Sell Broken Flat Screen Tv

Picture of Sell Broken Flat Screen Tv

With the importance of home entertainment in modern society, many people are choosing to invest in a flat screen TV,, which offers many benefits over preceding types of television sets, like the old CRTV TVs. However, these newer, classier-looking flat screen TVs often come at a hefty cost, making it even scarier when your TV stops working. Fortunately, troubleshooting and fixing flat screen TV problems is much easier than you might think.

Sure, the repairs may still require a nice chunk of change, or may even require the help of a professional, but it is better than buying a new flat screen TV.Repairing a Flat Screen TV When it comes to repairing a flat screen TV, there is a wide range of issues that can cause problems. The most common problems people seem to have are screen and picture-related. As long as whatever damage to the screen has not penetrated the layer of plasma or LCD pixels behind the screen, repairing the flat screen TV is possible.

If the damage is too deep, it may be necessary to replace the TV altogether. Scratched Screen For a scratched screen, varying methods for fixing the TV are available. This includes using a scratch kit, auto rubbing compound and clear lacquer, or petroleum jelly.   Repair Method Explanation Scratch kit Instructions vary; easiest and safest method, made specifically for flat screen TVs and computer monitors Auto rubbing compound and clear lacquer Remove the anti-glare coating on the screen where the scratched area is and carefully re-apply a permanent coating of lacquer in its place Petroleum jelly Clean the surrounding area of the scratch with diluted isopropyl alcohol, apply a small dab of petroleum jelly to a cotton swab, and fill in the scratched area Keep in mind that the third method is a temporary fix, but it does involve less risk.

Cracked Screen For small cracks, you can use the above-mentioned petroleum jelly method. First, clean the surface of the area of the screen surrounding the crack with a rag dipped in diluted isopropyl alcohol. Then, apply a generous amount of petroleum jelly to the cracked area of the screen using a clean eyeglass cloth. Be sure to smooth out the jelly, as well as to remove any excess jelly from the screen.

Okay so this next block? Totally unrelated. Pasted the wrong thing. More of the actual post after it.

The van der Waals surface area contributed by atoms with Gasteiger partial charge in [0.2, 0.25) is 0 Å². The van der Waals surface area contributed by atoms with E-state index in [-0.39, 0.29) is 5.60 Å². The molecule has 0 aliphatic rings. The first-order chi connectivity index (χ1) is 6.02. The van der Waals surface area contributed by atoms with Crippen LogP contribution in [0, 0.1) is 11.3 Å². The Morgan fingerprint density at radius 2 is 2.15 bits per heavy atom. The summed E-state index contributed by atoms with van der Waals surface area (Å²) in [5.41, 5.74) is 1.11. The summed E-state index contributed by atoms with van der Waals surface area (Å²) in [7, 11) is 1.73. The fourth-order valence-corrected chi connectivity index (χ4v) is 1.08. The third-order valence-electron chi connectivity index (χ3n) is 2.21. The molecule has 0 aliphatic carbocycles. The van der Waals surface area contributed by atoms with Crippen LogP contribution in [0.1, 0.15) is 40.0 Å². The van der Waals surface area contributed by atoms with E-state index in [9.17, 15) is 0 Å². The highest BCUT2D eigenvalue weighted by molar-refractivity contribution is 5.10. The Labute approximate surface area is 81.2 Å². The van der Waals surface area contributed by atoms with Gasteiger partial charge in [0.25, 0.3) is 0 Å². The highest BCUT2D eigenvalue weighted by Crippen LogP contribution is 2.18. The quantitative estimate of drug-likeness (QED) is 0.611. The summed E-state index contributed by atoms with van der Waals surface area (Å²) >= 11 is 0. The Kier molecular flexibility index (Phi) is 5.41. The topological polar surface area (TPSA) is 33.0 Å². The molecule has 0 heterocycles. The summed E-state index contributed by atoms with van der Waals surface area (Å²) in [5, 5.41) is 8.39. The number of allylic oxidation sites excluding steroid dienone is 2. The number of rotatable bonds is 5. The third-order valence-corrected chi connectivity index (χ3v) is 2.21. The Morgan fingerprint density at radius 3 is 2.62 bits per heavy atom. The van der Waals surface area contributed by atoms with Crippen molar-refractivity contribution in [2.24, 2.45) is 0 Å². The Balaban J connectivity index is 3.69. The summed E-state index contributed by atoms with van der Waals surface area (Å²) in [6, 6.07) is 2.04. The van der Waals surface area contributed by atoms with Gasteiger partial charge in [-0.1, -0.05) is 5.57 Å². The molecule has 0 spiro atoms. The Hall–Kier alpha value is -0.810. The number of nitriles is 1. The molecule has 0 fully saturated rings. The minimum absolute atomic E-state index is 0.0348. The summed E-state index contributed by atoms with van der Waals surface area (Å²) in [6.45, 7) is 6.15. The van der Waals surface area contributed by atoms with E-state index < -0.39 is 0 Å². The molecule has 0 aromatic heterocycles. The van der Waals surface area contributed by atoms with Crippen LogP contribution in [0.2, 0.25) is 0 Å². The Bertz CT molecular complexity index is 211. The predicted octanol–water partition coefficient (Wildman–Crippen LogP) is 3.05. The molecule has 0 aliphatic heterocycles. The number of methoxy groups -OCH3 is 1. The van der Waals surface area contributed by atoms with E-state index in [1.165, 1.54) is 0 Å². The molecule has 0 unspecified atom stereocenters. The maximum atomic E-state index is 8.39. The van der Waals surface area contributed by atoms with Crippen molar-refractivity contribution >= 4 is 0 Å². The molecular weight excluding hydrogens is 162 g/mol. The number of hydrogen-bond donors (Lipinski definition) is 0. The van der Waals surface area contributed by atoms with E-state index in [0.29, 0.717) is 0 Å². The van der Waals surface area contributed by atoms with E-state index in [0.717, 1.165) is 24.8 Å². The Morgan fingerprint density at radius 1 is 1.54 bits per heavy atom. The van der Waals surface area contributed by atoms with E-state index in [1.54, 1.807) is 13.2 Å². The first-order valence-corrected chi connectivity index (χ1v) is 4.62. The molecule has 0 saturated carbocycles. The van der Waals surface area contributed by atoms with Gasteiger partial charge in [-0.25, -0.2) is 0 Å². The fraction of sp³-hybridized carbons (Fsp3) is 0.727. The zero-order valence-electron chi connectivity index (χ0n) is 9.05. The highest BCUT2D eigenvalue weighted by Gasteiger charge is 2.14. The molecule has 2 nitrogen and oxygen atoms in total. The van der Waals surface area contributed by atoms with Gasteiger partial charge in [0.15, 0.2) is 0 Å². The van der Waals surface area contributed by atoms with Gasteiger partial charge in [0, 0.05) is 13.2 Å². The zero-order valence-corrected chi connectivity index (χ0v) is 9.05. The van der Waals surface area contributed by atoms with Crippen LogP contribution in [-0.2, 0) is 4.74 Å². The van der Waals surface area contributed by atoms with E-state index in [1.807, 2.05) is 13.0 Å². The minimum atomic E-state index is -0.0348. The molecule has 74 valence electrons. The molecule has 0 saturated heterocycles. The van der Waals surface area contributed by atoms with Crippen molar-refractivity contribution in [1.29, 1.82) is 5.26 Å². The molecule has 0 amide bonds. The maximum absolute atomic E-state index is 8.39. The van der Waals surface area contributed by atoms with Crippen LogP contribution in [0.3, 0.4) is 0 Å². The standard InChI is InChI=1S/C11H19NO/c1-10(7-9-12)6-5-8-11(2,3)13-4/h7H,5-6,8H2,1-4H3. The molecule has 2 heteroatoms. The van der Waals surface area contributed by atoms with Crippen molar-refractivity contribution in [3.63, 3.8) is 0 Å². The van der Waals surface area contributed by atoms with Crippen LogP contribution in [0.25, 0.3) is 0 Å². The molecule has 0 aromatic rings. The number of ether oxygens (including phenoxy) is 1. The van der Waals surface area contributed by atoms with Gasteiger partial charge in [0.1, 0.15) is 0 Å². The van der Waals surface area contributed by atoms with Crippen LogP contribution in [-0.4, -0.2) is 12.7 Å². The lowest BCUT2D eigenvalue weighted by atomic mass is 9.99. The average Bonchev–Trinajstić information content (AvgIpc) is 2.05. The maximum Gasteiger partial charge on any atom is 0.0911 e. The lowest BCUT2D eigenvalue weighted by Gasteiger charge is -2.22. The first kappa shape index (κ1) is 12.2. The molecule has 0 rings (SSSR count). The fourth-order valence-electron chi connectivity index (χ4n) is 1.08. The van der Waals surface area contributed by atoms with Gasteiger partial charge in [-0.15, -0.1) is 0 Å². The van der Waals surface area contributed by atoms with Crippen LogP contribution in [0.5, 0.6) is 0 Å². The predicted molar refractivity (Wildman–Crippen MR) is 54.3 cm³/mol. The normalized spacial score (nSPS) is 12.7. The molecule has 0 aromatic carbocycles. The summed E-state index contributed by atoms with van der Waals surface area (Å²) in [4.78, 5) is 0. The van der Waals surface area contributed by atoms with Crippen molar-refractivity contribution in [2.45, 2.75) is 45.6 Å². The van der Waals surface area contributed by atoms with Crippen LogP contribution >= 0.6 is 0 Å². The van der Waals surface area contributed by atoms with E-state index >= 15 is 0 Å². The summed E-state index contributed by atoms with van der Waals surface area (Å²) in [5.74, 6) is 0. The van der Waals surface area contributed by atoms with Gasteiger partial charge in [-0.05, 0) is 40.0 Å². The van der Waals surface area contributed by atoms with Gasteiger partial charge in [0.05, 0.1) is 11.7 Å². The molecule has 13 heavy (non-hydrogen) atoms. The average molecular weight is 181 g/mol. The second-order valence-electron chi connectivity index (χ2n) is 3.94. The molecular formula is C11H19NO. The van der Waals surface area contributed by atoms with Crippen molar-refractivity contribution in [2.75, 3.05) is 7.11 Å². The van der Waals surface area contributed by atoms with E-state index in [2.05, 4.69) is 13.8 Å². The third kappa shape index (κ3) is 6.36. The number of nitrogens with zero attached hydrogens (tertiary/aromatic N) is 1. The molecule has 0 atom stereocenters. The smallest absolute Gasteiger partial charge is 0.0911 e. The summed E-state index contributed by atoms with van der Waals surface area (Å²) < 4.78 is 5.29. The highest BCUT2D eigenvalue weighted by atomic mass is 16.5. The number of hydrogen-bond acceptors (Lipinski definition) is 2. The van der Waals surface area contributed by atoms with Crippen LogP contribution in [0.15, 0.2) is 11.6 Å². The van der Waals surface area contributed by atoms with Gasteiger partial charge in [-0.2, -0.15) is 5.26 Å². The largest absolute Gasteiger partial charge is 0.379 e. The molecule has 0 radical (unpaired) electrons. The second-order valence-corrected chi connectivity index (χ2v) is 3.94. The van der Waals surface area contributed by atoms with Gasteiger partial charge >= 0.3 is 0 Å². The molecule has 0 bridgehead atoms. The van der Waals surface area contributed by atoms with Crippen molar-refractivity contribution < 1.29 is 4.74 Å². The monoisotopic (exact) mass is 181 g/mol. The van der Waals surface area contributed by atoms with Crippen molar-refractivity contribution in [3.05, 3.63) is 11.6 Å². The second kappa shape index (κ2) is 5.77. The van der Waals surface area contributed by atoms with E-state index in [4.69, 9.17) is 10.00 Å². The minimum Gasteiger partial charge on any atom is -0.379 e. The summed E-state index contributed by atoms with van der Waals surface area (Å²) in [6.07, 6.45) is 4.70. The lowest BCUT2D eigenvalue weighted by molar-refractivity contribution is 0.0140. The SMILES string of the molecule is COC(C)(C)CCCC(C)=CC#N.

The petroleum works well as a quick, easy, and affordable fix, but it is not a permanent fix, and generally only works with small cracks that are not easily visible. For large cracks, or cracks in the main focal points of the screen, you are likely better off replacing the screen completely. Broken Screen For those who have a broken screen, there are three options: get a new TV, replace the screen yourself, or have a professional do it.

If you are going to be replacing it, start by locating the frame screws and work at unscrewing all of them. Remove the frame from the TV and set it aside. The next step requires you to disconnect any cables connecting the frame and the screen. Be sure to take note of which wires go where. After removing the broken screen, put the new screen in place, and trace your steps back, plugging in the wires, re-assembling the frame, and securing the frame with the screws.

Screen Distortion A common problem with flat screen TVs, plasma TVs in particular, is screen distortion, which includes issues such as dead pixels and screen burn. There are many different solutions, but one cost-effective method requires an external DVD player (even if the TV has a built-in DVD player) and a pixel corrector DVD. Start by disconnecting all devices from the TV except the DVD player.

Use the TV's menu to navigate to the resolution selection screen, and choose the highest resolution supported by the TV. Insert the pixel corrector DVD into the DVD player and choose the repair function you need, or use the software wizard to guide you through the process. How to Buy Flat Screen TV Replacement Parts Whether you are looking for a new flat screen, circuit board, or other flat screen TV parts, a reputable place to find parts for many TV models at a fair price is eBay.